This scare came only a matter of months before passengers were prevented from boarding at Southampton; following an anonymous call claiming a bomb had been installed on the passenger decks. After a thorough inspection, no explosive devices were found.
The culprit is arrested
During this era of ocean-going travel, hijackings, bomb scares, and ransom demands were commonplace. Cunard had been subjected to these threats before, and the lingering case of the 20,000-tonne Portuguese Santa Maria – where rebels held 600 passengers hostage for two weeks – proved that every situation should be catered for.
Except, this hoax wasn’t masterminded by lavishly-funded rebels, or by Ernst Stavro Blofeld, or a kingpin of the criminal underworld.
In fact, the culprit was a 48-year-old shoe salesman from New York – by the name of Joseph A Lindisi – operating Joseph's Bootery at 331 Main Street, in Beacon, and living there with his wife and two children.
Cunard was not the first target for Lindisi. He had also picked a fight with American Airlines and threatened to blow up their terminals – while people were still inside.
Clearly operating with a distinct lack of common sense, Lindisi asked for the same blanket amount of $350k with each new threat, allowing the FBI to close in.
Lindisi also opted to use the same construction site for various drop-offs, including Charlie’s donation from Cunard. Thanks to a common thread, the FBI arrested Lindisi at his favourite construction site when he eventually turned up to collect his ransom money.
Charged with extortion and sending threatening communications, he was promptly jailed for 20 years and fined $10,000.
There was an extra twist in his cause for extorting cash from the globe’s largest travel merchants. Lindisi’s shoe store was situated in the middle of an urban renewal project, and his business had plummeted during the months prior to phoning Charlie Dickson at Cunard.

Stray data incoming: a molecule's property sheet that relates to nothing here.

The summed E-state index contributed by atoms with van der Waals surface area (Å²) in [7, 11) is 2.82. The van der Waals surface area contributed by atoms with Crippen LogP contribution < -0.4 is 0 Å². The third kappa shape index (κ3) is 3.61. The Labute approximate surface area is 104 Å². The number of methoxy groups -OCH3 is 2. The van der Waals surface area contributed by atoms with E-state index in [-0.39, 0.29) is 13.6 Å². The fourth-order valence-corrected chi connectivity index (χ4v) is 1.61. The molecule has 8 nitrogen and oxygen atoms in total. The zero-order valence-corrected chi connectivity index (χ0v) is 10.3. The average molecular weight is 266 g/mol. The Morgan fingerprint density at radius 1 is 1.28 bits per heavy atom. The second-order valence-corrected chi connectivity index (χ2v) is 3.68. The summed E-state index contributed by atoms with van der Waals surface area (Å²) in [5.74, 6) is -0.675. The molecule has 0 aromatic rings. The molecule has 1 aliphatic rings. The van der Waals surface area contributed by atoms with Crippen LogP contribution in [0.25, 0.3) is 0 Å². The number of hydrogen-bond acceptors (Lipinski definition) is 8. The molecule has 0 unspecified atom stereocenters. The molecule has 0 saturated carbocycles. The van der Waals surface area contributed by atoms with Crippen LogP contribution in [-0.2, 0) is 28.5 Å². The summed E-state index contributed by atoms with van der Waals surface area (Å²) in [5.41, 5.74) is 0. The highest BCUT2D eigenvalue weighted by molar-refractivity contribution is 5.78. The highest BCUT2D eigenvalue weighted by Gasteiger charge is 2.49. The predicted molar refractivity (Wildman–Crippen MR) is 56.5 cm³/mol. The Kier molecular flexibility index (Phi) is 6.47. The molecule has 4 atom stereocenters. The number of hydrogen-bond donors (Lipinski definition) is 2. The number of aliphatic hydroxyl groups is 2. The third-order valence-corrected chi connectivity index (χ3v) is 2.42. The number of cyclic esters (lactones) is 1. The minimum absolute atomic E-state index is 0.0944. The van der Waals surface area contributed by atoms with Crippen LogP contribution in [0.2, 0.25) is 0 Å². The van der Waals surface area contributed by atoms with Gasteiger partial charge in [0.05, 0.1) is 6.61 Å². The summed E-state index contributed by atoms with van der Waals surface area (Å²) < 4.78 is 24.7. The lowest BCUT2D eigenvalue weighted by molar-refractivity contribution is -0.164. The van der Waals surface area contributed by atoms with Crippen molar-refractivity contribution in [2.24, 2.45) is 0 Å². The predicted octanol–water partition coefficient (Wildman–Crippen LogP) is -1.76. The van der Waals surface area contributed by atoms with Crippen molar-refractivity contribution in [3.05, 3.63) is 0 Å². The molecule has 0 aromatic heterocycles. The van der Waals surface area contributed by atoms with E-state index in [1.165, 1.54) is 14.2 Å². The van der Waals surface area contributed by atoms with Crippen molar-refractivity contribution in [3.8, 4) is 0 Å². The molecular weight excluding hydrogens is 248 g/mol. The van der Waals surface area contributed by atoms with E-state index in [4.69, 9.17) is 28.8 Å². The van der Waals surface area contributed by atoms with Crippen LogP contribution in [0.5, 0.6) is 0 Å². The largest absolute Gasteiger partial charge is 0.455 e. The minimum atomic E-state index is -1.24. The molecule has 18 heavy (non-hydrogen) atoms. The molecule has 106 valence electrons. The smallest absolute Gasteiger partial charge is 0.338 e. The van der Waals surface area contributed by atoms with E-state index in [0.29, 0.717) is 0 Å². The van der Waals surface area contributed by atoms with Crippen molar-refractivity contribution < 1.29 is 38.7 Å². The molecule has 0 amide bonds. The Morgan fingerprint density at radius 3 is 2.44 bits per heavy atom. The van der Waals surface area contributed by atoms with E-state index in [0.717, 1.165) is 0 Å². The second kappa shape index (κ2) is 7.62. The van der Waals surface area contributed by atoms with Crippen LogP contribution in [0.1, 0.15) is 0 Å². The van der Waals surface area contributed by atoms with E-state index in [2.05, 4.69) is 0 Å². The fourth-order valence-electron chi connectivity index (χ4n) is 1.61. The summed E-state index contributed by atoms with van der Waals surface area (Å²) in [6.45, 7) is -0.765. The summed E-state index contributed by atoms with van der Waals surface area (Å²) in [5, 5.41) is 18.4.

The disruptive construction in the area had effectively destroyed his livelihood, but that was nothing compared to the disruption he had singlehandedly caused for Cunard, the British military, the FBI, and hoards of anxious passengers.
Lindi’s actions spearheaded a change in security for Cunard and other shipping lines. While passengers could once invite people aboard to mingle before they departed on a voyage, strict new regulations prevented anyone without a ticket from getting near the ship.
Captain Williams and his team were awarded the Queen’s Commendation for bravery for their efforts, while the QE2 continued into the history books as a firm favourite for global travellers. The world continued to turn, and Wednesdays became somewhat normal again.
The events gave birth to a 1974 cinematic retelling with Williams portrayed by Richard Harris. The film also featured Sir Anthony Hopkins, Ian Holm, and Omar Sharif – not that production went smoothly.
However, that’s a completely different story.
For more information on the military aspects of this story, and further pictures, head over to Royal Marines History.